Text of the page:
Using Great Thoroughbred Sires of the World as a guide, Bend Or sired 19 horses that would now be the equivalent of Stakes winners. Nine of these (48%) were out of mares by Macaroni, including seven of the top ten. Remove the horses that Bend Or sired out of Macaroni mares from his record and there would be no Ormonde who, as Tony says, was greatest runner of the 19th century, nor Bona Vista, the male line ancestor of Phalaris. With a strike-rate getting on for twice that of opportunity and the quality of the best foals bred on the cross, there is not much doubt that Bend Or / Macaroni qualifies as a genuine positive nick.

Moving on to Bona Vistaʼs great-grandson, Phalaris, Racehorse Breeding Theories suggests that around 15% of his offspring were out of Chaucer mares. Yet the cross produced eleven of the 36 Phalaris offspring that would be regarded equivalent to Stakes winners, which is 30%, or twice as many as might have been expected.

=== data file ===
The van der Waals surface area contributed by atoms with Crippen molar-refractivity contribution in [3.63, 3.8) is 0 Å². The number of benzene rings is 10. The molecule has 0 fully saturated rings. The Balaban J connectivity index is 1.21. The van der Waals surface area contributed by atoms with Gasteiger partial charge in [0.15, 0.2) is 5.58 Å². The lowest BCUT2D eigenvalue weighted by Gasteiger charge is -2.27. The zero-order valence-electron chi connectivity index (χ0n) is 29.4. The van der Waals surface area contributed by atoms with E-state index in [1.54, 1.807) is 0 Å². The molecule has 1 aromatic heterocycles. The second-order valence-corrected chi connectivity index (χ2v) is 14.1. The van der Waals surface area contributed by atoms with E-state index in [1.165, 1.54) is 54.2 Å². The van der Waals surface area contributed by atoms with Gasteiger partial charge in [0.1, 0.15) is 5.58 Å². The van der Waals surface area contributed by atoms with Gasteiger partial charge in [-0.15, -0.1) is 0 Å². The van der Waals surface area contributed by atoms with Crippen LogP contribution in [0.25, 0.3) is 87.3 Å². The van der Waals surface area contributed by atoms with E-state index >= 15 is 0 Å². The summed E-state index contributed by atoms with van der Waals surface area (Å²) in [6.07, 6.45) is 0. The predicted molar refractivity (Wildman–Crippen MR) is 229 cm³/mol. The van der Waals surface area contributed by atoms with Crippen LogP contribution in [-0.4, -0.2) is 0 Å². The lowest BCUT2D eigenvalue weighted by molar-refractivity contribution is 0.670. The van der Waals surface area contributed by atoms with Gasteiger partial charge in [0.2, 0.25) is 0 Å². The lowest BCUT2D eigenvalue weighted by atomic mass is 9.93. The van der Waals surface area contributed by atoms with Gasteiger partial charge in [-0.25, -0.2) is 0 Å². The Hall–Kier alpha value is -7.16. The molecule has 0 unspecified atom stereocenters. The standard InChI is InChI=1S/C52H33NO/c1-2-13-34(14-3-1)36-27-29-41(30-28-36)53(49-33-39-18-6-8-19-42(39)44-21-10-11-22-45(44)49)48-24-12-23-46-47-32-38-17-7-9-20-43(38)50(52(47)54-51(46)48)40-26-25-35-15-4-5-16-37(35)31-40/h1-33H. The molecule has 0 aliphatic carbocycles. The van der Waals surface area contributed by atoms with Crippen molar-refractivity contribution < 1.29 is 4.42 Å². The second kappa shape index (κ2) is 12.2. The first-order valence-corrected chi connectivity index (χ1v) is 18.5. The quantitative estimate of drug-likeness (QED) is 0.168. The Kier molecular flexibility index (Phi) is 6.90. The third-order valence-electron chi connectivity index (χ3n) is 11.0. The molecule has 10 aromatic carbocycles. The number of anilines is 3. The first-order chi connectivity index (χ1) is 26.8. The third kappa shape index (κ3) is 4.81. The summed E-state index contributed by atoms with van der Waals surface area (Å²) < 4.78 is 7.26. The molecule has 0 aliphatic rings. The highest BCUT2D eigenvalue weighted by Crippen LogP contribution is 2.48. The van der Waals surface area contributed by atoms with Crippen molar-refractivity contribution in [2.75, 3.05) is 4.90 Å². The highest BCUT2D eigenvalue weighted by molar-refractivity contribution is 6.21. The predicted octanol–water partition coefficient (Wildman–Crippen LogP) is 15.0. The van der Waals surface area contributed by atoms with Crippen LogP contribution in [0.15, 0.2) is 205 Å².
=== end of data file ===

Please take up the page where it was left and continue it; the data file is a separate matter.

Granted, he did get Derby and 2,000 Guineas victor Manna, and the Oaks heroine Chatelaine, out of non-Chaucer mares, but take out Fairway, Pharos, Fair Isle, Colorado, Caerleon, Sickle, and Pharamond II (all out of Chaucer mares), youʼd be left with Plantago, Warden of the Marshes and Museum – good horses in their day, but scarcely names that echo down the corridors of time – as the best of the rest of his get. In fact, if you remove the horses he sired out of mares by Chaucer, you might even conclude that the influence of Phalaris on the breed would be negligible.

In the case of the modern nick of Sadlerʼs Wells / Darshaan, it is possible to be very precise. Taking the percentage of Stakes winners sired by